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How does SnapDrive authenticate when trying to manage another server?

When one uses SnapDrive "Add SnapDrive Server", how does SnapDrive authenicate and maintain security. Customer is trying to make sure its configured correctly. They are worried if SnapDrive is installed users can connect to other servers. Here's the simple example they provided:

User A is a local sys admin on WinServer A

User B is a local sys admin on WinServer B

SnapUser is a domain admin used for the SnapDrive Service

WinServerA &B are connecting to the same NetApp controllers and in the same window domain.

Can User A log into WinServer A, Use SnapDrive to add WinServer B and then see/modify the configurations on WinServer B?

How does SnapDrive authenticate the user when adding a snapdrive server?

Thanks,

Steve

Re: How does SnapDrive authenticate when trying to manage another server?

Via RPC by default.  Via Http or Https if you configure it that way.

New Contributor

Re: How does SnapDrive authenticate when trying to manage another server?

Is RPC or HTTP based on the SnapDrive Service account or the user who is logged in using the SnapDrive Gui?

I need to confirm the example I provided to make sure users can't make changes to remote server through SnapDrive.

Thanks,

Steve

Re: How does SnapDrive authenticate when trying to manage another server?

RPC is based on the service account. HTTP or HTTPS is based on a Filer local account.

Re: How does SnapDrive authenticate when trying to manage another server?

Hi,

I'm currently out of the office with no access to email. I'll be returning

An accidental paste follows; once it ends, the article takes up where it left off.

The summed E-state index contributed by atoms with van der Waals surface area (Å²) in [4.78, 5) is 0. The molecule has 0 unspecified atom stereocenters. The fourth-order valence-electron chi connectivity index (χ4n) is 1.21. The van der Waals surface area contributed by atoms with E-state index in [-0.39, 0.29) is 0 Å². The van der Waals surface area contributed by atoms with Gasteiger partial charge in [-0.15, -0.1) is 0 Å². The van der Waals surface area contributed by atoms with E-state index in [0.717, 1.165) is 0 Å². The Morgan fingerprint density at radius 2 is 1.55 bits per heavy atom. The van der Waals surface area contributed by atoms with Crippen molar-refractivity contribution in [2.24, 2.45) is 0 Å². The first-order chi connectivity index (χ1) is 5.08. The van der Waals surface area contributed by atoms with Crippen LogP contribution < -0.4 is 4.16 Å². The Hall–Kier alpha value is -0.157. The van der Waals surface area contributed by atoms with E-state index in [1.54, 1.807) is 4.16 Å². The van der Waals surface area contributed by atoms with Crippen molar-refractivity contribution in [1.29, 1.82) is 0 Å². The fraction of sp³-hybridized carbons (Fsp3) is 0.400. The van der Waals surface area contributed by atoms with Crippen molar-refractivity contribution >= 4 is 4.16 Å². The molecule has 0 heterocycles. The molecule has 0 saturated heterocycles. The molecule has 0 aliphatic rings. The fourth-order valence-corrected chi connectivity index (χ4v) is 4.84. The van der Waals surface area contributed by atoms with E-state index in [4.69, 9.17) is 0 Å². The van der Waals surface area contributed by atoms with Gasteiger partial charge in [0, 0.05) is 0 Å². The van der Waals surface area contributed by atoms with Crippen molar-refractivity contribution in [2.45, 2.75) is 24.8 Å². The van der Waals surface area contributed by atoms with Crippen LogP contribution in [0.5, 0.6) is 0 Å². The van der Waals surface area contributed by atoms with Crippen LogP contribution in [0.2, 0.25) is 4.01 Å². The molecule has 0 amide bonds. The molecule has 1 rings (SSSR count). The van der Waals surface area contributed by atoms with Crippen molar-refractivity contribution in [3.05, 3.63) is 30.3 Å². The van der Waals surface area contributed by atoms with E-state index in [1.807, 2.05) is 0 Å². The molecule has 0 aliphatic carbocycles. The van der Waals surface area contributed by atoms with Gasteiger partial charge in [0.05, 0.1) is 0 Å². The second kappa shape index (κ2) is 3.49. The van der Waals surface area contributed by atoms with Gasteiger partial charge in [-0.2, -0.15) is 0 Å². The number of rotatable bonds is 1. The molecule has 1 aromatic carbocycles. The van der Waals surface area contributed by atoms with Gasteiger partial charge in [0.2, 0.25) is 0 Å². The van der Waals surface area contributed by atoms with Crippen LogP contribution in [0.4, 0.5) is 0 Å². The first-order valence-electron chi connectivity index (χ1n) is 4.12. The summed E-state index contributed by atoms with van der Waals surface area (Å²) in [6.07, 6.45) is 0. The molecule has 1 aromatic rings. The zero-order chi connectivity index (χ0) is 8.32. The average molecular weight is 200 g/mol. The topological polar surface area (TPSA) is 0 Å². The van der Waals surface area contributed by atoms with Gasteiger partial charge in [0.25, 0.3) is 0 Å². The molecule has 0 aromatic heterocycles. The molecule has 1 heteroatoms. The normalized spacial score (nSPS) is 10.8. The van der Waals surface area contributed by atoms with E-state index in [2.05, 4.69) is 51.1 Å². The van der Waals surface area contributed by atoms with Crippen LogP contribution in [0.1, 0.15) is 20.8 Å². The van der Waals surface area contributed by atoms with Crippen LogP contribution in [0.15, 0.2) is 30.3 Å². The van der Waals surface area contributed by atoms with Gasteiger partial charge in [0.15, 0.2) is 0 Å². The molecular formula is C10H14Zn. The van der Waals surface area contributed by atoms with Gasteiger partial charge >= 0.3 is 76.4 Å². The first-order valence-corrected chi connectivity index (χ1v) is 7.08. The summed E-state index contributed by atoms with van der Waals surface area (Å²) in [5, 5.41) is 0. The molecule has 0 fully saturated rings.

to the office on 14 June.

Queries regarding patches => dl-patches@netapp.com

Queries regarding core/data automation => dl-sustools-automation@netapp.com

I'll return return any mails when I'm back in the office.

Regards,

-jenni

--

Jennifer Coopersmith

Sustaining Engineer

NetApp Global Services

NetApp

408.822.6908 Direct

510.825.5600 Mobile

jenni@netapp.com

www.netapp.com

--

Jennifer Coopersmith

Sustaining Engineer

NetApp Global Services

NetApp

408.822.6908 Direct

jenni@netapp.com

www.netapp.com

New Contributor

Re: How does SnapDrive authenticate when trying to manage another server?

I think i'm confused. This sounds like how the local SnapDrive agent authenticates to the NetApp controller. I'm trying to find out how SnapDrive GUI authenticates to another remote server.

From the SnapDrive GUI or plugin, I can manage another Windows server (not the one i'm logged into). How does the remote Windows Server authenticate the requests coming from the local Server? The main concern is a user who has privs on a local server but not on a remote server making configuration changes through SnapDrive.

Example:

User A is a local sys admin on WinServer A

User B is a local  sys admin on WinServer B

SnapUser is a domain admin used for the  SnapDrive Service

WinServerA &B are connecting to the same NetApp  controllers and in the same window domain.

Can User A log into WinServer A,  Use SnapDrive to add WinServer B and then see/modify the configurations  on WinServer B?

How does SnapDrive authenticate the user when  adding a snapdrive server?

Re: How does SnapDrive authenticate when trying to manage another server?

Hi,

I'm currently out of the office with no access to email. I'll be returning

to the office on 14 June.

Queries regarding patches => dl-patches@netapp.com

Queries regarding core/data automation => dl-sustools-automation@netapp.com